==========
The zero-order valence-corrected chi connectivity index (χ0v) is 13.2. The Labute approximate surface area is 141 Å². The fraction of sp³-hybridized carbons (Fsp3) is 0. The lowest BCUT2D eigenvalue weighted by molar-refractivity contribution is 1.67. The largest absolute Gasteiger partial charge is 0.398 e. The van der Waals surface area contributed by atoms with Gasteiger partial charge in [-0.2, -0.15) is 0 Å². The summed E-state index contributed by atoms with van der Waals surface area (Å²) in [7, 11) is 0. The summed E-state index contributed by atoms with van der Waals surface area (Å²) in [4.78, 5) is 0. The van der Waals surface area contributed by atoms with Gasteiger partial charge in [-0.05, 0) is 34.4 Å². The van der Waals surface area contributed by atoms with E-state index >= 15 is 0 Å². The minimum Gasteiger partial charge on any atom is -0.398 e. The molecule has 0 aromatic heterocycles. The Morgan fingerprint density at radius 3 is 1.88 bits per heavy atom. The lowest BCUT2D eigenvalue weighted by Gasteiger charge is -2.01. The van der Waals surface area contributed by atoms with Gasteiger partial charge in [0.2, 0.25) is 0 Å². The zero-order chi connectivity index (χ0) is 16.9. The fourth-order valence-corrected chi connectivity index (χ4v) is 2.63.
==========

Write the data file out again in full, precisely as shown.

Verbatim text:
The zero-order valence-corrected chi connectivity index (χ0v) is 13.2. The Labute approximate surface area is 141 Å². The fraction of sp³-hybridized carbons (Fsp3) is 0. The lowest BCUT2D eigenvalue weighted by molar-refractivity contribution is 1.67. The largest absolute Gasteiger partial charge is 0.398 e. The van der Waals surface area contributed by atoms with Gasteiger partial charge in [-0.2, -0.15) is 0 Å². The summed E-state index contributed by atoms with van der Waals surface area (Å²) in [7, 11) is 0. The summed E-state index contributed by atoms with van der Waals surface area (Å²) in [4.78, 5) is 0. The van der Waals surface area contributed by atoms with Gasteiger partial charge in [-0.05, 0) is 34.4 Å². The van der Waals surface area contributed by atoms with E-state index >= 15 is 0 Å². The minimum Gasteiger partial charge on any atom is -0.398 e. The molecule has 0 aromatic heterocycles. The Morgan fingerprint density at radius 3 is 1.88 bits per heavy atom. The lowest BCUT2D eigenvalue weighted by Gasteiger charge is -2.01. The van der Waals surface area contributed by atoms with Gasteiger partial charge in [0.2, 0.25) is 0 Å². The zero-order chi connectivity index (χ0) is 16.9. The fourth-order valence-corrected chi connectivity index (χ4v) is 2.63.